14 bucks for a dosa! The ingredient cost must be a dollar or two. I think that's high no matter what the service and ambience is like.

              1. re: hal2010

                The service is OK, the ambience is non-existent, unless you think stained plywood walls from the70's or 80's adds ambience. I have a lot in my mind regarding yesterday's meal, but I'm not sure I want to report on it until I visit again, perhaps in a few months. I can say I was up at 4:00 pm feeling hungry, and by 6:00 am I had no choice but to get out of bed and eat breakfast. We ordered two appetisers and 2 mains, but Mrs fD pronounced hers boring, and didn't eat 80% of it. Mine was OK, but nothing special. Total cost with a bottle of wine, $93 and with tip, $107

                I couldn't help think of the various places I really enjoy that are in the same price range, or less. To be continued.... I have to go back to sleep now.

                1. re: foodyDudey

                  I'm sorry you didn't enjoy it. Which dishes did you try?

                  1. re: earthmomma

                    We tried 2 apps:

                    - pan seared calamari in coriander lemon butter
                    This was cooked just right and tasted good, but I don't remember seeing any coriander in it and don't recall tasting any. But that's OK as it still tasted good. The main problem I had with this dish was it's size, or lack thereof.

                    - Breads and Spread:
                    this was fine, but again there is not much there. My wife ordered the Saag Paneer. She said one of the courses she had was like something a person working in the fields would eat, I am not sure if she was specifically referring to her app or main, but both could fall into that category. I couldn't help notice what a small amount of food she had in her plate. I'd get more feedback from my wife tonight.

                    I ordered the Crab and Kappa. (plantain)
                    I asked about this dish before ordering as I didn't feel like battling with the crab to extract the meat. I was told that the meat was mixed with the plantain, and there was also a crab leg there. When I got it, none of the shell was cut open. Arvind took it back to the kitchen and they bust of bashed on it with a hammer or nutcracker. Still not easy to extract any crab meat. I realised this was a really bad choice to have ordered. They really should have cut the legs along the edge as I do with kitchen shears, and then the meat can be removed easily. So here I was, eating plantain, paratha (bread) and a bit of crab meat. Not exactly a balanced meal.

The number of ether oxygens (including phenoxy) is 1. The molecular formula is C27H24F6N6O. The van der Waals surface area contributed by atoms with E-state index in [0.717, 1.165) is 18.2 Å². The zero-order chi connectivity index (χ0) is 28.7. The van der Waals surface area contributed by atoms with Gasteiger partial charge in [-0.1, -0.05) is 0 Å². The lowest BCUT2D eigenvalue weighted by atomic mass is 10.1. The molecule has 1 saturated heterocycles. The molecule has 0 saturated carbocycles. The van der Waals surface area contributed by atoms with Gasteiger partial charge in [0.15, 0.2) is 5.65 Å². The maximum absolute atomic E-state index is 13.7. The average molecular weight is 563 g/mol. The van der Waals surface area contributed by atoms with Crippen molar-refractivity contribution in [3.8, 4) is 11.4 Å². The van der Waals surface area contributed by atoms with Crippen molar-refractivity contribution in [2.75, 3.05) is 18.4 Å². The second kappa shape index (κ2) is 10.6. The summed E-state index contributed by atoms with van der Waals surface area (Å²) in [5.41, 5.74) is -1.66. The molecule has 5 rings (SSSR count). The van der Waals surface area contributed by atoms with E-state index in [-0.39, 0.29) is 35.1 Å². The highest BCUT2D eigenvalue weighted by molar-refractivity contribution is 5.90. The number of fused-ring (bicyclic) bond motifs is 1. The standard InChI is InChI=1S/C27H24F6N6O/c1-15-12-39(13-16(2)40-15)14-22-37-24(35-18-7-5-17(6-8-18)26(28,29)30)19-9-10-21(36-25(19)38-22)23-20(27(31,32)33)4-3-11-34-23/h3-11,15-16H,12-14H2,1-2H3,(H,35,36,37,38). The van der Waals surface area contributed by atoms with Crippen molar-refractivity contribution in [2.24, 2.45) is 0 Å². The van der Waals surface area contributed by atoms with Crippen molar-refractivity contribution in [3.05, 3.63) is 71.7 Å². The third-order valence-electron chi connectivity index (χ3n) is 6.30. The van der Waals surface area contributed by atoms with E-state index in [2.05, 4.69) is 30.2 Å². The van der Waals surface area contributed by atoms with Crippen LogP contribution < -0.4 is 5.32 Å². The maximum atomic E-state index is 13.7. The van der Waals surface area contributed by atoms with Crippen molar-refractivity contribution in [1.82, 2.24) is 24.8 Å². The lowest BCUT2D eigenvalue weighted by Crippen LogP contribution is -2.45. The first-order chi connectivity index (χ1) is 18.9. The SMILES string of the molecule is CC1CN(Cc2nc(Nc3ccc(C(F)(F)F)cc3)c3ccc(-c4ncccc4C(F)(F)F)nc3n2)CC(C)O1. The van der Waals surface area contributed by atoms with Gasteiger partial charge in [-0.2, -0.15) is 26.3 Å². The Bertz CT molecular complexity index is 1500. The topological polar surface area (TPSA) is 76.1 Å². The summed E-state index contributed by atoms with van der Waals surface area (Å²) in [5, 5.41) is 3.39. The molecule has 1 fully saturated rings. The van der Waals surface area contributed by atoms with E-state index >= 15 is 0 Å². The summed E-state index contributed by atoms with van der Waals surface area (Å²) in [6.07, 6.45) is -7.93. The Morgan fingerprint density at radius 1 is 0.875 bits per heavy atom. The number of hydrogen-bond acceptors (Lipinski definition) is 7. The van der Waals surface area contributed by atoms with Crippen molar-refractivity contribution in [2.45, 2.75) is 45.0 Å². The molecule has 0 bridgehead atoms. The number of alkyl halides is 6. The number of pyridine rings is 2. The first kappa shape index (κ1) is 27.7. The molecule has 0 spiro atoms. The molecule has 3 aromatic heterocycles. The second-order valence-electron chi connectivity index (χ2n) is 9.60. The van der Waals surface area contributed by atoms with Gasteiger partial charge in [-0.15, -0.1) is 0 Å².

This place may do OK (and honestly I hope it does) , just because it is different, but now I really have to go check out Copper Chimney, which is quite a drive away. It's hard to compare this restaurant with any others as none offer the same food, but when comparing what it costs with the atmosphere and what you get, I have a problem.
                    There is no way I should leave any restaurant after spending $100+ and feel like I did not have enough to eat. There are quite a few choices where I can eat for less (Makkah) or slightly more (Globe, Pan, etc) For the same price we spent, we could have had two apps each at Globe and not been hungry after.
                    And Arvind should know what the service level and ambiance at Globe or Earth is like, as I heard him say that he worked at Earth for some time. He's a nice friendly guy but you have to deliver the complete package if you are charging the complete package price, or at least close to it.

                    I try my best to say very little if I am not happy about a place as I realise that less than positive reveiews don't help a new restaurant. So take my feedback here with a tiny grain off salt, and I hope others that read this can go try it and make their own decision, it's quite possible that I'm the only one with this view and the rest of you may love it.

                    1. re: foodyDudey

                      I finished off the food my wife didn't eat last night for lunch. It was tasty and has almost no fat or grease of any kind. I think many people would like this type of food compared to the heavy, rich North Indian style. It just appears to be a small portion, but other than that, it's quite well done.

                      1. re: foodyDudey

                        Found him on twitter: http://twitter.com/Aravindresto

      2. James Chatto just reviewed it http://jameschatto.com/2010/12/aravind/

        4 Replies
        1. re: foodie179

          Chatto says the restaurant is "around Logan". He obviously doesn't come around the area often, he should have said it's between Carlaw and Pape.
          Notice his use of the words and phrases such as "miniaturized", "Dear little appetizers", "very small onion bhaji" etc. Why didn't he just say that it's quite possible you may leave and feel like it's now time to eat dinner ? But wait, I already did, or at least I thought I did.

          This restaurant is unique and with a few tweaks it could be popular but the portions are just too small, especiially the appetisers.

          1. re: foodyDudey

            Agreed. If they made their portions more reasonable for what they charge, I think they'll do great in this area. I don't need massive portions, but it is unfair to let people spend that much and walk away hungry. There is no way I would order the dosa trio with dosas the size of my finger when I can spend the same amount of money for a full dosa meal somewhere else. Right now, I might go there occasionally if I feel like splurging on a unique experience and not leaving the area. If they adjust the portions (or prices), I would go more often. Still, I wish them all the best.